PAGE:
Setting: Multidrug-resistant tuberculosis (MDR-TB) and the human immunodeficiency virus (HIV) pose two of the greatest threats to global tuberculosis (TB) control. Given expanding global access to antiretroviral therapy (ART) and second-line TB drugs, more data are needed on experiences treating MDR-TB and HIV co-infection in resource-poor settings.
Objective: To describe the clinical characteristics, management, outcomes, and factors associated with survival among HIV-positive individuals receiving treatment for MDR-TB.
Design: This was a retrospective case series of 52 HIV-positive individuals receiving treatment for MDR-TB in Lima, Peru. We used Cox proportional hazards regression models to identify risk factors for mortality.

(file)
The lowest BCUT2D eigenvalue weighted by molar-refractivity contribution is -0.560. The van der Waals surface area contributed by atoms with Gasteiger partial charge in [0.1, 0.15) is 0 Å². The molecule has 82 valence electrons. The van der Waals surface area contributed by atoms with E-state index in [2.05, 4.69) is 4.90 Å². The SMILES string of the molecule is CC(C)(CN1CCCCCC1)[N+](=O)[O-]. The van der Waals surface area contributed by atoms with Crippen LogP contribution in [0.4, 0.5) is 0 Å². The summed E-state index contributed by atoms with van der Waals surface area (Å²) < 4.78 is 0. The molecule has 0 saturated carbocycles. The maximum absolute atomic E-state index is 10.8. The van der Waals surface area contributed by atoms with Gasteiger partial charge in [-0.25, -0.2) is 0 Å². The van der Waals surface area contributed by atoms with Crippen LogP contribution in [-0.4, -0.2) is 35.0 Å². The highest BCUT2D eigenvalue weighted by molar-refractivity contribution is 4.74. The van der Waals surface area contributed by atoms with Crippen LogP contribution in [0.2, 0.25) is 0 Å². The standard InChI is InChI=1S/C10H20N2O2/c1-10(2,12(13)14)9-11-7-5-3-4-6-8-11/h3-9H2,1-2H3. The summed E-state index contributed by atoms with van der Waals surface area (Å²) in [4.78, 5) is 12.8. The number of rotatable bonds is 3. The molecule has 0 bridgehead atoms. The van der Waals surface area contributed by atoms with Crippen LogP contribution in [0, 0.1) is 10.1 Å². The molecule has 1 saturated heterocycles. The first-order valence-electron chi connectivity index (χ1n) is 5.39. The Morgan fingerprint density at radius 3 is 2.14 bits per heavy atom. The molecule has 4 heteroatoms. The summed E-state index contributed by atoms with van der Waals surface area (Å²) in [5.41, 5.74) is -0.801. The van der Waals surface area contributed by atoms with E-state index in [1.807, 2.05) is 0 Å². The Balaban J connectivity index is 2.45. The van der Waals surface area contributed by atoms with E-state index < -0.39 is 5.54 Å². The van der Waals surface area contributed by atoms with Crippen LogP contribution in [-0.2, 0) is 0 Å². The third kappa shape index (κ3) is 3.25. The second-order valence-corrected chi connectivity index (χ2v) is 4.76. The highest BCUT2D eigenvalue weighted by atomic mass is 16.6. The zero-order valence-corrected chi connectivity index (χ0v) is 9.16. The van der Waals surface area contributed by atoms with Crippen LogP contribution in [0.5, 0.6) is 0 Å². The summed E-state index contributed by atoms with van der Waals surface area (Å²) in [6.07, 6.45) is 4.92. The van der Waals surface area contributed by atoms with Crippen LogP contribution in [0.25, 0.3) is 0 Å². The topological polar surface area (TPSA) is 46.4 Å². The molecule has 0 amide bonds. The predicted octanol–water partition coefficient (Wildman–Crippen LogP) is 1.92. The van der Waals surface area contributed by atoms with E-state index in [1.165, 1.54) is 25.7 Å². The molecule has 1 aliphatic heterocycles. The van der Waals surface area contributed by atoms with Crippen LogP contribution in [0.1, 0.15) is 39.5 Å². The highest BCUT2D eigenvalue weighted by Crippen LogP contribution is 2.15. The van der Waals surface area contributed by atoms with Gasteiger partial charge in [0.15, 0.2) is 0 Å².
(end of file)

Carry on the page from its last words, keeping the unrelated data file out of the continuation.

Results: A total of 31 (57%) of the cohort died on treatment, with the majority of deaths due to MDR-TB. Low baseline weight predicted a three-fold increased rate of death (aHR 3.1, 95%CI 1.5-6.7), while individuals receiving highly active ART experienced a significantly lower rate of death compared to those who were not (aHR 0.4, 95%CI 0.2-0.9).
Conclusion: Early ART is likely a key component of effective MDR-TB management in co-infected individuals.